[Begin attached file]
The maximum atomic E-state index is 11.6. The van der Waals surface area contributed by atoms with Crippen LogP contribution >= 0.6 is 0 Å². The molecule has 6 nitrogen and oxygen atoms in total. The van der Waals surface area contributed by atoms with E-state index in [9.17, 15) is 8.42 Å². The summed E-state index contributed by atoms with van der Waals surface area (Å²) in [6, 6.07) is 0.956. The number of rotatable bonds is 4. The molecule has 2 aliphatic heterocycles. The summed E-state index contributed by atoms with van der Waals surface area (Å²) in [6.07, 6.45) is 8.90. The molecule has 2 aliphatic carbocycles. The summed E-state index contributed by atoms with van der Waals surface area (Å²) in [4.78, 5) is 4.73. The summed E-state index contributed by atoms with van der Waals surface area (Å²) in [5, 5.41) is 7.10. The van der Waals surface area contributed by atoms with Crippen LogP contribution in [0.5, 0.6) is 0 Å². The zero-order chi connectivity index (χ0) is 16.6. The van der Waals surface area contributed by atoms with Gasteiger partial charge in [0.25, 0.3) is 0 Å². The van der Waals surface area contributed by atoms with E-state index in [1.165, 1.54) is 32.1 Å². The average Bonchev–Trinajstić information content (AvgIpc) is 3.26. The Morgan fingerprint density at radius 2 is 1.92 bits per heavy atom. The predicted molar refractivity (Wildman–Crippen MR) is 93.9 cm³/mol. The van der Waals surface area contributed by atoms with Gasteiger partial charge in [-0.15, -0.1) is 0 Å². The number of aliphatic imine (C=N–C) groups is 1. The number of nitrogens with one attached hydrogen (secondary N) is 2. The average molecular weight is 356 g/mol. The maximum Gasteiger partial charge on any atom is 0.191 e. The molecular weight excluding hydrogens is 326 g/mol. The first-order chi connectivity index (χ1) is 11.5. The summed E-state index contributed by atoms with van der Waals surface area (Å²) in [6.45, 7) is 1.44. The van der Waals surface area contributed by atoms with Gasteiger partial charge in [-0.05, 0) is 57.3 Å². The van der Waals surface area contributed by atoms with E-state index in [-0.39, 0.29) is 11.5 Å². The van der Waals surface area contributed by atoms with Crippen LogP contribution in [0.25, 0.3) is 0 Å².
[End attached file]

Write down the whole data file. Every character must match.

The maximum atomic E-state index is 11.6. The van der Waals surface area contributed by atoms with Crippen LogP contribution >= 0.6 is 0 Å². The molecule has 6 nitrogen and oxygen atoms in total. The van der Waals surface area contributed by atoms with E-state index in [9.17, 15) is 8.42 Å². The summed E-state index contributed by atoms with van der Waals surface area (Å²) in [6, 6.07) is 0.956. The number of rotatable bonds is 4. The molecule has 2 aliphatic heterocycles. The summed E-state index contributed by atoms with van der Waals surface area (Å²) in [6.07, 6.45) is 8.90. The molecule has 2 aliphatic carbocycles. The summed E-state index contributed by atoms with van der Waals surface area (Å²) in [4.78, 5) is 4.73. The summed E-state index contributed by atoms with van der Waals surface area (Å²) in [5, 5.41) is 7.10. The van der Waals surface area contributed by atoms with Crippen LogP contribution in [0.5, 0.6) is 0 Å². The zero-order chi connectivity index (χ0) is 16.6. The van der Waals surface area contributed by atoms with Gasteiger partial charge in [0.25, 0.3) is 0 Å². The van der Waals surface area contributed by atoms with E-state index in [1.165, 1.54) is 32.1 Å². The average Bonchev–Trinajstić information content (AvgIpc) is 3.26. The Morgan fingerprint density at radius 2 is 1.92 bits per heavy atom. The predicted molar refractivity (Wildman–Crippen MR) is 93.9 cm³/mol. The van der Waals surface area contributed by atoms with Gasteiger partial charge in [-0.15, -0.1) is 0 Å². The number of aliphatic imine (C=N–C) groups is 1. The number of nitrogens with one attached hydrogen (secondary N) is 2. The average molecular weight is 356 g/mol. The maximum Gasteiger partial charge on any atom is 0.191 e. The molecular weight excluding hydrogens is 326 g/mol. The first-order chi connectivity index (χ1) is 11.5. The summed E-state index contributed by atoms with van der Waals surface area (Å²) in [6.45, 7) is 1.44. The van der Waals surface area contributed by atoms with Gasteiger partial charge in [-0.05, 0) is 57.3 Å². The van der Waals surface area contributed by atoms with E-state index in [-0.39, 0.29) is 11.5 Å². The van der Waals surface area contributed by atoms with Crippen LogP contribution in [0.25, 0.3) is 0 Å².